The Office of Academic Advising suggests concentrating on Basic and Divisional courses early – and even then be flexible with your course selection. Your student should explore options of courses in subjects they have never studied before, courses that bend their minds in ways to help them become stronger problem-solvers and critical thinkers. And serendipity, discovery, and adventure are reasons we want your student at Wake Forest and a great benefit, after all, of a Wake Forest and a liberal arts education.
My experience has been that if you can’t get a class in your major, it sometimes happens as a sophomore or first semester junior. In virtually all cases, there is still PLENTY of time to complete those requirements, so focus on an elective class(es). Or be willing to take a course at an earlier or later time, or with a different faculty member – being flexible is a good early lesson for our students.
If you are a declared major and you are having difficulty getting a class you need to graduate, that is when you should talk to your major adviser.
Might there be a sophomore Orientation in August since this year’s freshman class completely missed out on a key experience highlighted in the admissions slideshow?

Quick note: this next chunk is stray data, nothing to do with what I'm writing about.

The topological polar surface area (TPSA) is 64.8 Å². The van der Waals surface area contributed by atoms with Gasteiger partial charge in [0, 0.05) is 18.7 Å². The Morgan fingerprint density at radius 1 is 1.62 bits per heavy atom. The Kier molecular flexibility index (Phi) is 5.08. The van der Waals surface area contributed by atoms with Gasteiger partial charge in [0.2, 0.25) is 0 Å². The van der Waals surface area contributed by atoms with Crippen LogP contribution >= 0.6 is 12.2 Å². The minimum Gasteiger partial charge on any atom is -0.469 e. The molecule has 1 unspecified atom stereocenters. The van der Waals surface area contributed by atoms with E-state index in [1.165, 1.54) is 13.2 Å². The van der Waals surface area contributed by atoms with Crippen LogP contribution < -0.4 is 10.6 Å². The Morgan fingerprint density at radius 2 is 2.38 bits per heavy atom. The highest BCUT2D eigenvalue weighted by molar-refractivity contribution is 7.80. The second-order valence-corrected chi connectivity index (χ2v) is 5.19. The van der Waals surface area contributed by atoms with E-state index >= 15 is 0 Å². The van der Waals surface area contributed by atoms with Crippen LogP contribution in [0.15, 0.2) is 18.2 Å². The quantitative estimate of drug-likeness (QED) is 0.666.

There are no plans (to my knowledge) to do so. If I were a betting woman, I would bet that a lot of our ’24s would be unhappy if they were made to attend a ‘new student’ program. There is a lot of cache in being a sophomore and no longer being the newbies.
It also brings to mind something we see occasionally, and that is that what seems to be important to parents/family members is not as important to students. An example would be outside time at the hotels for students in quarantine. I talked to many families who were very upset that their students could not go outside during the worst of our surge (when we had to reevaluate safety protocols). Once outside time reopened, students were not clamoring for spots; we had students who were invited to sign up for outside time who did not elect to use it.
We had a similar situation with students getting mental/emotional support at the hotels: administrators and families alike were concerned about isolation and set up options for students to get check-ins with a wellbeing coach, and that program was not widely used. What we heard from students was that they were talking to their loved ones and their friends, so they did not need to use that service as much as we thought they might.
— by Betsy Chapman, Ph.D. (with a big assist from my friends in the OPCD, Office of Academic Advising, and faculty members)
Categories: the daily deac